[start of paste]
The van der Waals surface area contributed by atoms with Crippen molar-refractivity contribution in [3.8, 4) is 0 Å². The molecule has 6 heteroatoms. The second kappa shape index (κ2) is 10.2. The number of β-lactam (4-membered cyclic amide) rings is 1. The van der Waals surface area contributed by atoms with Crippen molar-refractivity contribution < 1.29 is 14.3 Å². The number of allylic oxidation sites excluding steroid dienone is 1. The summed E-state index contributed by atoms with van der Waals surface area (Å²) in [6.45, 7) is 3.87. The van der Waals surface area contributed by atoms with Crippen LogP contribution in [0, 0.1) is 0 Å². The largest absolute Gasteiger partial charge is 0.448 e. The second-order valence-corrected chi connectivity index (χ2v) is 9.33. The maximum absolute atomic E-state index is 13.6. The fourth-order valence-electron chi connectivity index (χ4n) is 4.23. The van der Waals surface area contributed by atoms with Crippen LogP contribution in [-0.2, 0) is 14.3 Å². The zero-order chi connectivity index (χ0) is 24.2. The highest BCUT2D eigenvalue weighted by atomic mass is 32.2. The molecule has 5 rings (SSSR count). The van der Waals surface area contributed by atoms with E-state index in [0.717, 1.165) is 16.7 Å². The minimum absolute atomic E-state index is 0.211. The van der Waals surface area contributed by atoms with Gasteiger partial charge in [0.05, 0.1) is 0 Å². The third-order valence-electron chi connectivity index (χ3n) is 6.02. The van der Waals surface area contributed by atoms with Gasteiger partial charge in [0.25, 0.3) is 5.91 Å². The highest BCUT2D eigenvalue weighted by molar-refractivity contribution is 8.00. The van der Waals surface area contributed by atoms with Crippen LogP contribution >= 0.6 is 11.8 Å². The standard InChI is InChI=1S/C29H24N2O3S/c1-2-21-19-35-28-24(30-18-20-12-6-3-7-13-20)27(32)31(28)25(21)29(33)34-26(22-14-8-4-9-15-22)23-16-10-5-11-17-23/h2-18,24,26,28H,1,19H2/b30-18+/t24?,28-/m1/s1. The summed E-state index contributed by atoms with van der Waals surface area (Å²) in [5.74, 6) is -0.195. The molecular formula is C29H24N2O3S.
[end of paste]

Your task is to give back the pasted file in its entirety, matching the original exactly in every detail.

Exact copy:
The van der Waals surface area contributed by atoms with Crippen molar-refractivity contribution in [3.8, 4) is 0 Å². The molecule has 6 heteroatoms. The second kappa shape index (κ2) is 10.2. The number of β-lactam (4-membered cyclic amide) rings is 1. The van der Waals surface area contributed by atoms with Crippen molar-refractivity contribution < 1.29 is 14.3 Å². The number of allylic oxidation sites excluding steroid dienone is 1. The summed E-state index contributed by atoms with van der Waals surface area (Å²) in [6.45, 7) is 3.87. The van der Waals surface area contributed by atoms with Crippen LogP contribution in [0, 0.1) is 0 Å². The largest absolute Gasteiger partial charge is 0.448 e. The second-order valence-corrected chi connectivity index (χ2v) is 9.33. The maximum absolute atomic E-state index is 13.6. The fourth-order valence-electron chi connectivity index (χ4n) is 4.23. The van der Waals surface area contributed by atoms with Crippen LogP contribution in [-0.2, 0) is 14.3 Å². The zero-order chi connectivity index (χ0) is 24.2. The highest BCUT2D eigenvalue weighted by atomic mass is 32.2. The molecule has 5 rings (SSSR count). The van der Waals surface area contributed by atoms with E-state index in [0.717, 1.165) is 16.7 Å². The minimum absolute atomic E-state index is 0.211. The van der Waals surface area contributed by atoms with Gasteiger partial charge in [0.05, 0.1) is 0 Å². The third-order valence-electron chi connectivity index (χ3n) is 6.02. The van der Waals surface area contributed by atoms with Gasteiger partial charge in [0.25, 0.3) is 5.91 Å². The highest BCUT2D eigenvalue weighted by molar-refractivity contribution is 8.00. The van der Waals surface area contributed by atoms with Crippen LogP contribution >= 0.6 is 11.8 Å². The standard InChI is InChI=1S/C29H24N2O3S/c1-2-21-19-35-28-24(30-18-20-12-6-3-7-13-20)27(32)31(28)25(21)29(33)34-26(22-14-8-4-9-15-22)23-16-10-5-11-17-23/h2-18,24,26,28H,1,19H2/b30-18+/t24?,28-/m1/s1. The summed E-state index contributed by atoms with van der Waals surface area (Å²) in [5.74, 6) is -0.195. The molecular formula is C29H24N2O3S.